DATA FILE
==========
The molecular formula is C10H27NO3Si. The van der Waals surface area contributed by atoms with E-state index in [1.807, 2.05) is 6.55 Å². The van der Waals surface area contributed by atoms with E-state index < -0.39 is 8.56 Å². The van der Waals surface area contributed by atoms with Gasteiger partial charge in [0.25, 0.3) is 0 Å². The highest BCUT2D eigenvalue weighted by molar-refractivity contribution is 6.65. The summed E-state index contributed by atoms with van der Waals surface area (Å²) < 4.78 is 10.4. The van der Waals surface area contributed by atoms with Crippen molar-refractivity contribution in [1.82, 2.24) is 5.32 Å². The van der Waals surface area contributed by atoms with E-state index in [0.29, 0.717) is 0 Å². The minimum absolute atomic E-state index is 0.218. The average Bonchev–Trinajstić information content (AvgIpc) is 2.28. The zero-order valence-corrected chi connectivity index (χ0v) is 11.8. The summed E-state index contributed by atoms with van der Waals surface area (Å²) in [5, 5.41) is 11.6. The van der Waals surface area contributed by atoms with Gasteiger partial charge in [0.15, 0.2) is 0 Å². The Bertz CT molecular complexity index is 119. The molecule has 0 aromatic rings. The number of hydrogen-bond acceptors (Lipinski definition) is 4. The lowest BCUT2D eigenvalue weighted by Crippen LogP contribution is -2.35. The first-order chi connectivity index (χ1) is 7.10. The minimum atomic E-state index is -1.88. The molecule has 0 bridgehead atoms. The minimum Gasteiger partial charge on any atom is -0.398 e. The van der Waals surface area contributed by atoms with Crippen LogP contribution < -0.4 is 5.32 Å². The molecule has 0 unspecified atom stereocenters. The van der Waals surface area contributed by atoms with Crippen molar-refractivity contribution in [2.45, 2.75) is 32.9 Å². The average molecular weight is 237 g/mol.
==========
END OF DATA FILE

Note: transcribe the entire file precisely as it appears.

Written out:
The molecular formula is C10H27NO3Si. The van der Waals surface area contributed by atoms with E-state index in [1.807, 2.05) is 6.55 Å². The van der Waals surface area contributed by atoms with E-state index < -0.39 is 8.56 Å². The van der Waals surface area contributed by atoms with Gasteiger partial charge in [0.25, 0.3) is 0 Å². The highest BCUT2D eigenvalue weighted by molar-refractivity contribution is 6.65. The summed E-state index contributed by atoms with van der Waals surface area (Å²) < 4.78 is 10.4. The van der Waals surface area contributed by atoms with Crippen molar-refractivity contribution in [1.82, 2.24) is 5.32 Å². The van der Waals surface area contributed by atoms with E-state index in [0.29, 0.717) is 0 Å². The minimum absolute atomic E-state index is 0.218. The average Bonchev–Trinajstić information content (AvgIpc) is 2.28. The zero-order valence-corrected chi connectivity index (χ0v) is 11.8. The summed E-state index contributed by atoms with van der Waals surface area (Å²) in [5, 5.41) is 11.6. The van der Waals surface area contributed by atoms with Gasteiger partial charge in [0.15, 0.2) is 0 Å². The Bertz CT molecular complexity index is 119. The molecule has 0 aromatic rings. The number of hydrogen-bond acceptors (Lipinski definition) is 4. The lowest BCUT2D eigenvalue weighted by Crippen LogP contribution is -2.35. The first-order chi connectivity index (χ1) is 7.10. The minimum atomic E-state index is -1.88. The molecule has 0 bridgehead atoms. The minimum Gasteiger partial charge on any atom is -0.398 e. The van der Waals surface area contributed by atoms with Crippen LogP contribution < -0.4 is 5.32 Å². The molecule has 0 unspecified atom stereocenters. The van der Waals surface area contributed by atoms with Crippen molar-refractivity contribution in [2.45, 2.75) is 32.9 Å². The average molecular weight is 237 g/mol.